Having a boat that is 'ship shape' is only part of the adventure.
Kerri and I both took this past week off. The objective was to take care of some of the finer details that require our presence.
Insurance. We all know how much fun insurance is. Naturally, it got shoved to the back burner. But, the time has come and it is all taken care of now.
OHIP (that government provided health care that we all take for granted), well it turns out they are a lot more flexible than I ever gave them credit for. And, thanks to a very knowledgable, pleasant and easy to understand Customer Care Representative at Ontario Services, I was soon on my way to printing out the required forms and applying for my 1 year out of country coverage. It turns out you can apply for up to 2 years of out of province coverage as long as you meet their exemptions list and maintain a primary residence in Ontario.
Travel insurance was just as easy, thanks again to another very knowledgable, pleasant and easy to understand Customer Care Representative. Life is not always this easy and that is why it was worth noting. My union provides it members with a policy that allows 60 days per trip, out of country travel insurance. I called them up and coverage was a simple as paying the difference to extend it for a full year.
Vaccinations. Don't put these off! We have just enough time to get ours in before we leave.
Now that that is out of the way, how about some fun stuff.
It is time to turn the fishing boat into a cruiser.
Davits. New dinghy davits are on order. After much debate, we decided on St. Croix Marine Products Model 820 roll-on davits. http://www.davit.com/roll-on820PullOn.html As Macara grows bigger, the old 9.8hp complains more and more about putting the three of us up on plane. (Mom and dad haven't changed a bit, it is all the kid's fault.) A new engine is in our future. So, we wanted a davit system to match. Roll-on seemed to be the answer, but I didn't want a system that would launch from only one side. I guess we will soon see if I am happy with my choice.
Anchor system. The windlass has a new wildcat (chain) capable of 3/8" rather than the wimpy 1/4" chain that the boat came with. Last spring, I purchased a very pretty 55lbs stainless steel Delta FastSet anchor, but it doesn't fit the bow roller properly. I am currently getting that rebuilt. The original 22lbs Fortress anchor has been demoted to a second anchor. Sleep is easier with better ground tackle.
The head. As a fishing boat, you are either at the dock or out in the ocean fishing and as such the boat's head system has only two choices, to the holding tank or direct discharge with each flush. The Great Lakes and Intracoastal Waterway are No Discharge Zones, so during that period of the trip we will be valved directly to our holding tank and seeking pump out stations as we get full. The Bahamas are a different story, pump out stations are few and far between. The accepted practise is to pump overboard. I don't want to do that at my anchorage. I have no interest in swimming right beside were I just flushed. The plan is to re-plumb the boat so that the only choice is that every flush goes to the holding tank. Only then I will have the option of pump out station or to go out to sea and 'take the dog for a walk'. For those that know me, I have a very weak stomach when it comes to this subject. Watching me work will be quite entertaining (if you enjoy watching a guy suffer).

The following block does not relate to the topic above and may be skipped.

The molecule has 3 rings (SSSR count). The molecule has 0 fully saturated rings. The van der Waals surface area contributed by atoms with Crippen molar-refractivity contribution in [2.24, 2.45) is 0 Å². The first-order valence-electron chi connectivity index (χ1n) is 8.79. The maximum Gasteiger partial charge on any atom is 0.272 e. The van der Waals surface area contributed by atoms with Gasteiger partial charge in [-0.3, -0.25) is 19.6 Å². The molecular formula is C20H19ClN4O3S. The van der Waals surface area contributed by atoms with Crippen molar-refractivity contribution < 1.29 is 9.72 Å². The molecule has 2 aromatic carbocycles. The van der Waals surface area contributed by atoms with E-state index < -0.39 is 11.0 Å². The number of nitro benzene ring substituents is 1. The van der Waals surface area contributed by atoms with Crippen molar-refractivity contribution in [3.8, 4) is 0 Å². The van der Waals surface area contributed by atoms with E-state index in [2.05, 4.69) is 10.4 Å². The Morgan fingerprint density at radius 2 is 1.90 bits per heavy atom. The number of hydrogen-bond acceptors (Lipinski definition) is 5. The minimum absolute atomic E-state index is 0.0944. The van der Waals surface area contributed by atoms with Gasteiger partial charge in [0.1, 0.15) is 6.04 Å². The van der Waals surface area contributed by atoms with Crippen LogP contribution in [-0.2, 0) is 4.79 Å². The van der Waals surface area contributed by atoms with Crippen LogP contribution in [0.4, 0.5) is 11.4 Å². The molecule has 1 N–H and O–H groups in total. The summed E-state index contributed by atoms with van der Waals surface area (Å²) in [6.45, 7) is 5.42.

Communications. We are having a Wi-Fi and cellular amplifiers installed. Extending the range of the comforts of home will make the trip more enjoyable. She is already equipped with satellite TV, I just need to reopen an account.
Making her all pretty.
Taps. I have always hated the galley taps. I could never understand with all the appointments this vessel has that it was built with such ugly taps. This is no longer a problem.
New bolster cushions. 10 years of Florida sun and salt air have taken their toll on some of the exterior fabrics.
A full hull buff and wax. I used to take great pride in this job on the 30' Sea Ray. I am going to get Knot Yet professionally done once and then see if I can't keep her up. She is significantly more fibreglass and on plenty more inconvenient angles.
We should be on the water sometime in April.
As I write this our count-down timer keeps on ticking. Only 120 days until this is all real.